The two women who loved me best taught me to hide food from my father as though he’d pull down the rafters to punish indulgence. He’s rail thin, but full of appetite (cookies, ice cream, anything coconut). My grandmother’s vice was Scottish shortbread and butter cookies, hidden in a tin. My mother preferred all manner of car foods. The same features that make drive-throughs and convenience stores popular locations for armed robberies — on/off and in/out — produce opportunities for secret, fervent binging.
A friend tells me that since COVID shoved Americans out of restaurants, her guilty pleasure has been calling a baby-sitter to watch her daughter while she cries into a Styrofoam take-out container on the stormy banks of Lake Superior. Isolation and control are the habits of mind required to survive a plague. Addicts will tell you those traits are the adaptations that give us our momentum, our single-minded energy. Most of the woman-authored addiction memoirs – Caroline Knapp’s, Leslie Jamison’s – feature a hunger roiling under rivers of booze and piles of pills. I’m sober, but I don’t go to AA or NA because “conference-approved literature” so seldom names the place I learned secret abundance: in the passenger seat of the family car, burying plastic food wrappers under receipts and discarded gloves in the map pocket of the door to conceal my habit. That the addiction was to eating – a vice I cannot live without – reveals the limitations of abstinence.
If I called a scotch and soda a “guilty pleasure” in your presence, you wouldn’t laugh or nod like you would for watermelon Sour Patch kids. (If I praise the way gin sings with ice, will you cheer, the way my high school friends did when I finally professed my love for the utterly mainstream Shirley Manson?) The classic Onion editorial, from a man who avers that he’s “like a chocoholic, but for booze” haunts me. I’m never going to get sober from my wretched need for calories. Feminine body projects require some delusion about abstinence. Produce a face where the nose does not join to the cheek in an eruption of lines and pores. Manufacture a body that requires nothing but sleep and yogic Urdhva Dhanurasana.
The vanity of a saturated, dense, jewel-tone eye shadow and matte lipstick won’t get you far as a professor, as Contrapoints argues in her video essay on Beauty. Any excess can harpoon you. When I began looking for a professorship, I was 28 years old and a dress size 28. I could scarcely find a suit to fit my body, so I had none of the usual agonies about whether it made me look “professional” or simply “uncomfortable.” Any discomfort I managed with mid-day drinks in the hotel bar. Around the hotel conference complexes, there weren’t many blind alleys for gorging, so I drank my calories. But after a particularly bad interview – the junior committee member was applying lipstick in a mirror compact by the time the chair delivered the last question – I ate a double banana split in the wide-open space of the Copley Plaza Food Court, with dozens of badges and black suits milling around. I’m not getting a job with this body, so let it rip the seams.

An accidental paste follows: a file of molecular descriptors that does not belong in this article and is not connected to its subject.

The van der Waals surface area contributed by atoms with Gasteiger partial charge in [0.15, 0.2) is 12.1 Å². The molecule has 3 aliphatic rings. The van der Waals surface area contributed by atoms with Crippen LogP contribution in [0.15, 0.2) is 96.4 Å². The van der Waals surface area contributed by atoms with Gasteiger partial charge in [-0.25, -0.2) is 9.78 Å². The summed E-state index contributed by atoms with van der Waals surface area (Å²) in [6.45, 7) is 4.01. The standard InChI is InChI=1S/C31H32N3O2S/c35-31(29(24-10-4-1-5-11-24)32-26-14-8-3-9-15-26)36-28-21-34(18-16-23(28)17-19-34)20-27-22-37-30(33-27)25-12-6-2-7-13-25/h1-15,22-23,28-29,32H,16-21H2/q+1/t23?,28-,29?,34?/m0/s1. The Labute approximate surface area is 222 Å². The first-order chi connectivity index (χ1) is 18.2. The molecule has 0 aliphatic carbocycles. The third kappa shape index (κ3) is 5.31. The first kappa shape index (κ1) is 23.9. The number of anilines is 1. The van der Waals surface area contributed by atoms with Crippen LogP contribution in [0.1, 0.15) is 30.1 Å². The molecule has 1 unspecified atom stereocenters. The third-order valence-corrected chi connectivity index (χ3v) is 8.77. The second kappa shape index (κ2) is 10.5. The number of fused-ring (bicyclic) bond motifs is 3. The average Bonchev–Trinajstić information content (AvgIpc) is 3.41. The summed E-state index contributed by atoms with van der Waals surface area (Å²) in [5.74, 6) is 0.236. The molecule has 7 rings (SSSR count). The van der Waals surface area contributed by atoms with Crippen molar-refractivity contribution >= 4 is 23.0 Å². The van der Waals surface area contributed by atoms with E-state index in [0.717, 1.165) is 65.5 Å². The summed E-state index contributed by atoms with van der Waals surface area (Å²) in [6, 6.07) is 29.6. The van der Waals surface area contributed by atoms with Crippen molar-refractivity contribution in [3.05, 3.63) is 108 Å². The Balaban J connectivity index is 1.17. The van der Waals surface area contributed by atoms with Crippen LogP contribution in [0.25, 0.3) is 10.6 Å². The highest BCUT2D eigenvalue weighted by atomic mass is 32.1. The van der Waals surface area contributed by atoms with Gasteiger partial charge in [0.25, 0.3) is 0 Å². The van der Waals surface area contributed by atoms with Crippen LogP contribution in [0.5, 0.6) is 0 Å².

Annus mirabilis, annus horribilis. That year, I watched a loved one die sober and skinny. I broke and dislocated my bones. An allergist told me that I could drink neither beer nor wine; that the sensations I’d mistaken for hangovers were, in fact, near-death experiences. I stopped drinking. I radically curtailed eating. I medicated my mood disorder. I landed a permanent job. I’m a size 12, which is thin for me and fat for many of the disciplined bodies that wander the hallowed halls of academia. I order burgers without the bun. In Shanghai, I even skipped the noodles.
On big days, I reward myself. No more liquor; I’m not allergic to spirits, but an addict knows “how narrow is the margin between being lost and being saved.” Milestones include the final day of the semester. Birthdays. Landing in Beijing. The second dose of Pfizer. Enchanting conversations with beautiful men. Near my campus or on my afternoon walk, I am sure to find my guilty pleasure at CVS or a gas station. It is a stark white cake with black stripes I’ll elevate by calling “ganache.” It is neither chocolate nor vanilla. It is a Zebra Cake and, for all I know from reading the ingredients, made from zebra meat. The loose skin hangs from my belly over my waistband: not fat now, but the ghost of fat. The seat belt touches a hernia scar, a remnant of hypergymnasia. I don’t like how it feels, but it doesn’t hurt. The flesh remembers that it has hurt.
Even now, I cannot commit myself to eating as a reward. I open the cellophane, rip the cake down the middle, and throw a portion out the car window. If I can reduce the fraction and halve what I swallow, I might be able to keep my hands on the wheel.
Jennie Lightweis-Goff teaches in Mississippi. In spite of temptation, she makes her home in New Orleans.